I had become so skilled at lying that I lied right to my own self and believed it. Of course it would never be enough. Of course every five, ten pounds was just a stepping stone to dying. There was a day when I looked at the scale and although it showed that ten pounds of my body had shriveled away, I felt no sense of accomplishment or relief — only an overpowering need to be less. The desperation that I felt at seeing the trap I could not escape from on my own weakened my eating disorder enough for the girl inside to make a decision. On Valentine's Day, I sobbed through the story to my mother, took a tiny step into the waters of recovery, and that was when the disorder turned ugly.

It felt hunted, backed into a corner, angry and appalled that I dared turn traitor — I still recall those emotions vividly. Anorexia had taken over my identity. I was so frustrated that I could no longer separate myself from the voice inside my head, and I took it out on my family. My father and sister became prisoners in their bedrooms because I could not be around them; anger and anxiety settled over our home, an ever-present and stifling haze. My mother would sit with me for hours each day supporting me through those painful meals and snacks, begging me not to listen to the eating disorder talking to me, and I would scream back at her in panic and helplessness, unable to block out the noisy thoughts. Over and over again at the top of my lungs until my throat was on fire — This is me. You keep saying it’s the eating disorder talking, but listen to me. This is Sarah talking. I hate you. I hate you. Then the abuse would turn towards myself. I still don't know which was harder for her to bear.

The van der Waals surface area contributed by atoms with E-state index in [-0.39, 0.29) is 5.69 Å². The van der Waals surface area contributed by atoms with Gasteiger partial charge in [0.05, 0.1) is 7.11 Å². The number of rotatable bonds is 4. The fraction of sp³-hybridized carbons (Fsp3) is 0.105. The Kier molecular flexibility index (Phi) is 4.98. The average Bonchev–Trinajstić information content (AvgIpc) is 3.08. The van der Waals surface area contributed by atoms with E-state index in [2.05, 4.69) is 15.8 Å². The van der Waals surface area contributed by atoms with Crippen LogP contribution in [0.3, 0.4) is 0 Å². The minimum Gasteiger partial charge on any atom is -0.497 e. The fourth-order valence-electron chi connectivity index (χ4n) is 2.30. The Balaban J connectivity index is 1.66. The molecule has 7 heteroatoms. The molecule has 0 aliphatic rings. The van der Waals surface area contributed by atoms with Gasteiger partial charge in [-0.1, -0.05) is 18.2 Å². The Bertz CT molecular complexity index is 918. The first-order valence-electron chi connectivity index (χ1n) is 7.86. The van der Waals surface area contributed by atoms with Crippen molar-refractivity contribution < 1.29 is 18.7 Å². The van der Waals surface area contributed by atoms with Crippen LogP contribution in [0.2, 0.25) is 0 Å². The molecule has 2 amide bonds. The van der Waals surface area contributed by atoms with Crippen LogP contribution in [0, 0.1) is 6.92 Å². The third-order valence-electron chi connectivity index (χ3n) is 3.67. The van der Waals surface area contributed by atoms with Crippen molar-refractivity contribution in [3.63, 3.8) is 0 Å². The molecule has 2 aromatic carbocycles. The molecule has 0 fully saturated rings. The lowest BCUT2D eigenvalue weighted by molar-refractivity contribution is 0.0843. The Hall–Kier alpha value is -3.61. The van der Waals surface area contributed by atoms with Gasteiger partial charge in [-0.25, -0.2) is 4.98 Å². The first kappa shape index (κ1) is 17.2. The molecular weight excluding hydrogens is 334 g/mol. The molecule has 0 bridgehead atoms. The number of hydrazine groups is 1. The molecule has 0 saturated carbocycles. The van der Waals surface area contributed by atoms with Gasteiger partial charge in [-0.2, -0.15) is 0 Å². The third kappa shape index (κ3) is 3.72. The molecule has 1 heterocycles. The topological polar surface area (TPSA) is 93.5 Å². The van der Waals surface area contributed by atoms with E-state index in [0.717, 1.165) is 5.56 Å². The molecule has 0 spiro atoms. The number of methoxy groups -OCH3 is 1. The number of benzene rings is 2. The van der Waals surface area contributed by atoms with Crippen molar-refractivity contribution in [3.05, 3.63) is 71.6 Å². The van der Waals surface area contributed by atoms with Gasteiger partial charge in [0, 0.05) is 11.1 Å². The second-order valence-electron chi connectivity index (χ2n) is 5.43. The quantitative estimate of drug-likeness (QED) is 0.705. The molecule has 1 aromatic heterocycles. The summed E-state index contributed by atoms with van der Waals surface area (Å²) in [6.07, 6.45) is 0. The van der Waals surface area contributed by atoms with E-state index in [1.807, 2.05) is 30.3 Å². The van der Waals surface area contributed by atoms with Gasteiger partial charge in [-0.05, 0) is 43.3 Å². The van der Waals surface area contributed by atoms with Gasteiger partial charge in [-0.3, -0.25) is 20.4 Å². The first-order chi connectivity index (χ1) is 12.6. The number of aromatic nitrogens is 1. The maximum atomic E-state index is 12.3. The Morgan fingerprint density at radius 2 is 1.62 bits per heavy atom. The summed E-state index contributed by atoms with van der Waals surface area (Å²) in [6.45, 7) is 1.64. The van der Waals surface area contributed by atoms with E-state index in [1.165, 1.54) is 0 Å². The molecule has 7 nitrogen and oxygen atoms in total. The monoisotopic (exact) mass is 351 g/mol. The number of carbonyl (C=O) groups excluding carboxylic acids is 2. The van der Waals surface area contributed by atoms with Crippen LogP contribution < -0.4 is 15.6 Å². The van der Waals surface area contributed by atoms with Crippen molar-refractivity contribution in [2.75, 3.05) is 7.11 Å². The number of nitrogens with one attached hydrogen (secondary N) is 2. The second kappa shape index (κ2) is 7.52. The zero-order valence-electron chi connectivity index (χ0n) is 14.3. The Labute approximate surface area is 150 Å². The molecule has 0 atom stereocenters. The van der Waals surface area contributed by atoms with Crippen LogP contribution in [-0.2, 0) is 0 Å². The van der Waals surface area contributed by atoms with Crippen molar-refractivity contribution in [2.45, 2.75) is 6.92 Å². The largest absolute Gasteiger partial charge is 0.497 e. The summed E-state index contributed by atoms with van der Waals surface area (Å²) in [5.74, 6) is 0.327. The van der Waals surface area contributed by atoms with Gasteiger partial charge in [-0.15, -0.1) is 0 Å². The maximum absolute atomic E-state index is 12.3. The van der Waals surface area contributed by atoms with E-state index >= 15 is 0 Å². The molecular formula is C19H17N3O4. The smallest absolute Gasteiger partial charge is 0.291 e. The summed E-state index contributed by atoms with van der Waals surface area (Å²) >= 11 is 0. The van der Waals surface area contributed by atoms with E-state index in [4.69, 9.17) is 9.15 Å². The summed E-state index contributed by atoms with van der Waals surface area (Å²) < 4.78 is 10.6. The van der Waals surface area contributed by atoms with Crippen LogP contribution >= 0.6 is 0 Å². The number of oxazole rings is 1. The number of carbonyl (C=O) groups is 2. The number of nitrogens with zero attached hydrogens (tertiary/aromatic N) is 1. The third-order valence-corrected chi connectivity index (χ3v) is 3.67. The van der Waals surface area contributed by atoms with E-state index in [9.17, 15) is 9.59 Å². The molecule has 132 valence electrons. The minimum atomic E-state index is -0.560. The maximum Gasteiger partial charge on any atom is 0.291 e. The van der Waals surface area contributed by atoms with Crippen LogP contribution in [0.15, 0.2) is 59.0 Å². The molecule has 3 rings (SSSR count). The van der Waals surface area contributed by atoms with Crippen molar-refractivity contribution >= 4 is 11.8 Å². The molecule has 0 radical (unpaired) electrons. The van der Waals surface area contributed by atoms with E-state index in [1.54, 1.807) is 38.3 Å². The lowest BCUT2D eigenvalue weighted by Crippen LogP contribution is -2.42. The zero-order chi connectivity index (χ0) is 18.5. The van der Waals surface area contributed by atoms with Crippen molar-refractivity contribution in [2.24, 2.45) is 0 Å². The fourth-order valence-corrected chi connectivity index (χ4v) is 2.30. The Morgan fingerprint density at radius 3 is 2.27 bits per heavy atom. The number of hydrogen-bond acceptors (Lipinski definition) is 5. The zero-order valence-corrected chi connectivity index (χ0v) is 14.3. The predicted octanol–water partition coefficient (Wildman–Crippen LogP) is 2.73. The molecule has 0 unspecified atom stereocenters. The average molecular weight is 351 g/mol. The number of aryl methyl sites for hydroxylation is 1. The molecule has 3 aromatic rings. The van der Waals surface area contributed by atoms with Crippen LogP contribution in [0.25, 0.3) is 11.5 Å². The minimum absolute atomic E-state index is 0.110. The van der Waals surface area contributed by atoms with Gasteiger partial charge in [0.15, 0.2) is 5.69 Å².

That morning, though, there was no screaming in our house. Just the murmur in the background of my mother talking with the intake coordinator for a nearby inpatient treatment center. The merciless torment inside my mind had lowered to a whisper, but I knew that the instant I touched food it would reappear with a vengeful fury. A sense of betrayal flooded my soul as I slumped at the table — I was angry. Angry with recovery for promising me my happiness and instead giving me this half-life that was hardly worth living. I was so nutritionally deprived that in that moment, I had no ability to see that it was my illness and not recovery that had dragged me into this consuming struggle.

I am grateful that I was able to struggle onwards at home that week. I am indebted to my mother for pushing me through both of our pain. I had to embrace what felt wrong to my brain, ride the waves of anxiety, extend love and empathy to myself and to my family farther than it had ever had to reach before. I was blindly clambering up the ladder of recovery, surviving on the bits of willpower that came in rare moments of clarity. Sometimes other people held onto my hands to keep me from falling when I so desperately wanted to let go. Some days I missed rungs. I have slipped so many times. But I am still climbing, and I am beginning to unfold.


See History

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  • sarah leying

    thank you both, annie & invisibl3 — your words mean so much! <33

    about 3 years ago
  • annie_cheng

    This is so raw, and it is the vulnerability that you show throughout this piece that makes it so beautiful. Really amazing job :)

    about 3 years ago

    Glad you're doing better - never stop climbing.

    about 3 years ago

    Glad you're doing better - never stop fighting.

    about 3 years ago